Last week, the New York Times published an article on online dating by two psychology professors, entitled The Dubious Science of Online Dating:
In the article, the authors question the fundamental concept of utilizing algorithms or other formulas to find compatibility or romantic connection between two single people. Regarding the claims of popular mainstream dating sites, the authors state: “the past 80 years of scientific research about what makes people romantically compatible suggests that such sites are unlikely to do what they claim to do.”
We’ve seen this before. More and more, we are hearing experts and psychologists question the validity of online dating algorithms. The notion of plugging in your personal characteristics into a formula, answering a series of canned questions, and letting the system find you a match, is starting to sound impractical. It is starting to seem like dating sites are using these formulas merely as a marketing tool to gain members. Worse, some have suggested there is a more sinister mindset behind these algorithms; make people feel as though they are not smart enough or capable to know what they want in a romantic partner, so they need to rely on teams of psychologists with impressive credentials.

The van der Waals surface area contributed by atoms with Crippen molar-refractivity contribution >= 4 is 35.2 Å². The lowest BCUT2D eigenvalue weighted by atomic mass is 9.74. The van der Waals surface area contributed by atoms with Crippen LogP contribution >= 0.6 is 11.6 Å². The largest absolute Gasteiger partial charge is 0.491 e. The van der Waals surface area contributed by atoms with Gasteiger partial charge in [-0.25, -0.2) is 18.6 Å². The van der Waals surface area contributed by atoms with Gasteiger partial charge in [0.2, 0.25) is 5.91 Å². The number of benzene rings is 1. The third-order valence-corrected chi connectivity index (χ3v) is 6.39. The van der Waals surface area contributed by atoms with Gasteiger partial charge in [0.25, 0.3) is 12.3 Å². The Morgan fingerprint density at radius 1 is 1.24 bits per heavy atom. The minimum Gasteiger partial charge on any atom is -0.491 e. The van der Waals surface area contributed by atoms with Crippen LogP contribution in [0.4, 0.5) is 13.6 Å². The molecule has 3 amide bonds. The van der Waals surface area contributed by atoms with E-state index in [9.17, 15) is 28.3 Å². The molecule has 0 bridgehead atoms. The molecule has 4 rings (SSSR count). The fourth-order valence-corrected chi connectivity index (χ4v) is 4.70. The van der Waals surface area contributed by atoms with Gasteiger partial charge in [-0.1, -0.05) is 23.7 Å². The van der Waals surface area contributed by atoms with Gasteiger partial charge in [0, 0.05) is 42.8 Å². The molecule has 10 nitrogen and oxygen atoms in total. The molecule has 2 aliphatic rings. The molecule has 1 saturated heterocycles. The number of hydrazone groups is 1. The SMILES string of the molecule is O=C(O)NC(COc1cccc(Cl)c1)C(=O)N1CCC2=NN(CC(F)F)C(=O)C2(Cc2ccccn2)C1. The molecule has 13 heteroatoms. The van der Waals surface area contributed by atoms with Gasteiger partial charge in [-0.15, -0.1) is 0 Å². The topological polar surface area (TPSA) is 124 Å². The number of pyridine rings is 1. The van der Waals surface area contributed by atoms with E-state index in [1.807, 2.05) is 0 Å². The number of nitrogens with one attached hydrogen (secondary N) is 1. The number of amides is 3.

I Emailed one of the authors of the aforementioned article. I described my reasons for creating TruConnection.com — that I feel matchmaking algorithms based on self-description and questionnaires are inherently faulty, and that there is a better way to make a meaningful connection when meaning online. I suggested that one’s creative self-expression + photo (and only these things) is the best first impression when meeting online.
He wrote back. He said my approach was novel, and it was plausible that people can learn more about each other through my method than the standard methods of online dating. He added there has not been any research done on the matter, as it is a new concept.
I urge anyone who is considering online dating to give TruConnection.com a try. We launched on January 30th, and currently have just under 150 members.